People are engaged in a daily struggle that often defies description. But make no mistake; they are all fighting for something, as both Ballou and Crane’s Private were. For many it is simply survival, that most human trait of self-preservation. Others have ideological motives, some are driven by the prospect of monetary or political gain, a select few by the sadistic urge to inflict destruction on others.
The causes of war may be futile in nature but war itself is not futile; Ballou’s letter alone should be enough to make that clear. Everyone has their reasons for struggling on, for pinning on the red badge of courage, real or metaphorical.
The American Civil War has become synonymous with huge casualty figures and devastating fighting, the rapidly-advancing weaponry of the mid-19th century fast outstripping the archaic tactics of pitched battles.
A similar scenario is being played out today with our world increasingly weaponised and technology marching forward at a seemingly unstoppable pace. Drones patrol the skies ready to strike pinpoint targets at any moment, surface-to-air missiles, heavy artillery and armoured fighting vehicles are no longer the preserve of national armies. Much criticism has been laid at the door of the West for not ‘putting boots on the ground’ in the fight against ISIS but the era of the footsoldier is almost at an end. More worryingly, soon the West will no longer have unilateral control of the skies, so that even directing conventional forces will become increasingly challenging.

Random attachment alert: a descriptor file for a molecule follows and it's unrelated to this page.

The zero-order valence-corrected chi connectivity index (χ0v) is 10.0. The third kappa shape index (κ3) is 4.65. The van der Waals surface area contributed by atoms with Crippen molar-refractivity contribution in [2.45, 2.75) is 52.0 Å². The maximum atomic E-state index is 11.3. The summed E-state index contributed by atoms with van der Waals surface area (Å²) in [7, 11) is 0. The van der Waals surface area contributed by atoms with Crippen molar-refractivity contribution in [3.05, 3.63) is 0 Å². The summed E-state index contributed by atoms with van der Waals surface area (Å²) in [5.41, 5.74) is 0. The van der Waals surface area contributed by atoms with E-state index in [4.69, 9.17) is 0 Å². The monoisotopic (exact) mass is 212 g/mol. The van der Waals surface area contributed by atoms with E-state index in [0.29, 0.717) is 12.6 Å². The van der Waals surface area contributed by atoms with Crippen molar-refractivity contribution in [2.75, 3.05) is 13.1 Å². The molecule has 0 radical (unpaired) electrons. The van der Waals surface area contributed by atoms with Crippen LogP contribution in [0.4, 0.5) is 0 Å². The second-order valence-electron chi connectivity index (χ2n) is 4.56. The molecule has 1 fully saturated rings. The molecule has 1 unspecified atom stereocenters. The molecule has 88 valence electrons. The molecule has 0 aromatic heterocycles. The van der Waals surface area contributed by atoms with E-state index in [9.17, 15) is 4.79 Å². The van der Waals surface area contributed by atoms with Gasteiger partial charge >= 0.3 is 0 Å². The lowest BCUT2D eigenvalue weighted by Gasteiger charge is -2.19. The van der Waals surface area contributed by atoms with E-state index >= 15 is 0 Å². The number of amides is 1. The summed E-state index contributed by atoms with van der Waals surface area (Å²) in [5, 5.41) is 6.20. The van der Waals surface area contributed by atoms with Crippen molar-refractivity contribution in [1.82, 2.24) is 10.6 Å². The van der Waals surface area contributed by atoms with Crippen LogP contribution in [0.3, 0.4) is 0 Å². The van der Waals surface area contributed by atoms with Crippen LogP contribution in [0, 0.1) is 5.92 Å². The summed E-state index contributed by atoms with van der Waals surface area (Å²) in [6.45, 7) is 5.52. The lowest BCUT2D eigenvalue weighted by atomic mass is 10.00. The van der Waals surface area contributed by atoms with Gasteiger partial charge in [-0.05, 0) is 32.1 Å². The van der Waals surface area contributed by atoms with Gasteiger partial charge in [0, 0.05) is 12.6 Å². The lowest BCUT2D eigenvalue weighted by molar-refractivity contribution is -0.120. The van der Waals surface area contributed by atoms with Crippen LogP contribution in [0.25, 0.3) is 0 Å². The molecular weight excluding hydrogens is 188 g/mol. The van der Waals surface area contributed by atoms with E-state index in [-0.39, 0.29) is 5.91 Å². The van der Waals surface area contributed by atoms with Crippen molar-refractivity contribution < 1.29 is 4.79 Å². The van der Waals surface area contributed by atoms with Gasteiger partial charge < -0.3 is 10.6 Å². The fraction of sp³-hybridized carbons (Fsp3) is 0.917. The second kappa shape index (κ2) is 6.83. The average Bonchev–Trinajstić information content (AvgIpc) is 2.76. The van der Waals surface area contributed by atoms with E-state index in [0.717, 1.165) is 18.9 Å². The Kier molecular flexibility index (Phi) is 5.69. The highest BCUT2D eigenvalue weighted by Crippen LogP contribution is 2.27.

We are supposed to learn lessons from wars; perhaps we do in the way that they are fought. But what is good for the last war is invariably inadequate for the next. And war is a constant, a fact of life almost as certain as death itself.
With our ultra-connected world, in which people of diverse races, ethnicities, religions and beliefs are held together by fabricated borders and haphazard controls, this reality is set to persist.
Whether we will ever reach P.F. Sloan’s prophesised Eve of Destruction remains to be seen. But, just as many Americans probably felt just over 150 years ago, at the moment it does not feel as if we are far away.